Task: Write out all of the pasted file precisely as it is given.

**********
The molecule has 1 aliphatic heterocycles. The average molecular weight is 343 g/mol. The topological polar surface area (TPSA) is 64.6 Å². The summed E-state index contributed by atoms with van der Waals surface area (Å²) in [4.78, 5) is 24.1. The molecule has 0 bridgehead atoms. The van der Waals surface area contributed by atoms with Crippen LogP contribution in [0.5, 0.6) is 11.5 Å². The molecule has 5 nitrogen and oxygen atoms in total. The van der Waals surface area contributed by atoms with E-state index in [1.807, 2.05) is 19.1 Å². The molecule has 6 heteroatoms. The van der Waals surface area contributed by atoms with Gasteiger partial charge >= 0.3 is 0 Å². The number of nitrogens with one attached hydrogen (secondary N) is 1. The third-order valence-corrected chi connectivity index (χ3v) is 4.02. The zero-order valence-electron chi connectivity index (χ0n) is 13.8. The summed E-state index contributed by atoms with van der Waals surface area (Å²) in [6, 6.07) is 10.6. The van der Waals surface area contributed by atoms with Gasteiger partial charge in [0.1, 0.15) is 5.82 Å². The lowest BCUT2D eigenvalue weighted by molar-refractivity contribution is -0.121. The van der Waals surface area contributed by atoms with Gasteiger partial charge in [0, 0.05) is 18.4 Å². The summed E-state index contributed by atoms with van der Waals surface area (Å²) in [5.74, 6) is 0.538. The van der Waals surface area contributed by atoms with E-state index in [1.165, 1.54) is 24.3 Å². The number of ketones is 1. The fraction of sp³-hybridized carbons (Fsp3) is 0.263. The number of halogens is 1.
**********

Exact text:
The molecule has 1 aliphatic heterocycles. The average molecular weight is 343 g/mol. The topological polar surface area (TPSA) is 64.6 Å². The summed E-state index contributed by atoms with van der Waals surface area (Å²) in [4.78, 5) is 24.1. The molecule has 0 bridgehead atoms. The van der Waals surface area contributed by atoms with Crippen LogP contribution in [0.5, 0.6) is 11.5 Å². The molecule has 5 nitrogen and oxygen atoms in total. The van der Waals surface area contributed by atoms with E-state index in [1.807, 2.05) is 19.1 Å². The molecule has 6 heteroatoms. The van der Waals surface area contributed by atoms with Gasteiger partial charge >= 0.3 is 0 Å². The number of nitrogens with one attached hydrogen (secondary N) is 1. The third-order valence-corrected chi connectivity index (χ3v) is 4.02. The zero-order valence-electron chi connectivity index (χ0n) is 13.8. The summed E-state index contributed by atoms with van der Waals surface area (Å²) in [6, 6.07) is 10.6. The van der Waals surface area contributed by atoms with Gasteiger partial charge in [0.1, 0.15) is 5.82 Å². The lowest BCUT2D eigenvalue weighted by molar-refractivity contribution is -0.121. The van der Waals surface area contributed by atoms with Gasteiger partial charge in [0, 0.05) is 18.4 Å². The summed E-state index contributed by atoms with van der Waals surface area (Å²) in [5.74, 6) is 0.538. The van der Waals surface area contributed by atoms with E-state index in [1.165, 1.54) is 24.3 Å². The number of ketones is 1. The fraction of sp³-hybridized carbons (Fsp3) is 0.263. The number of halogens is 1.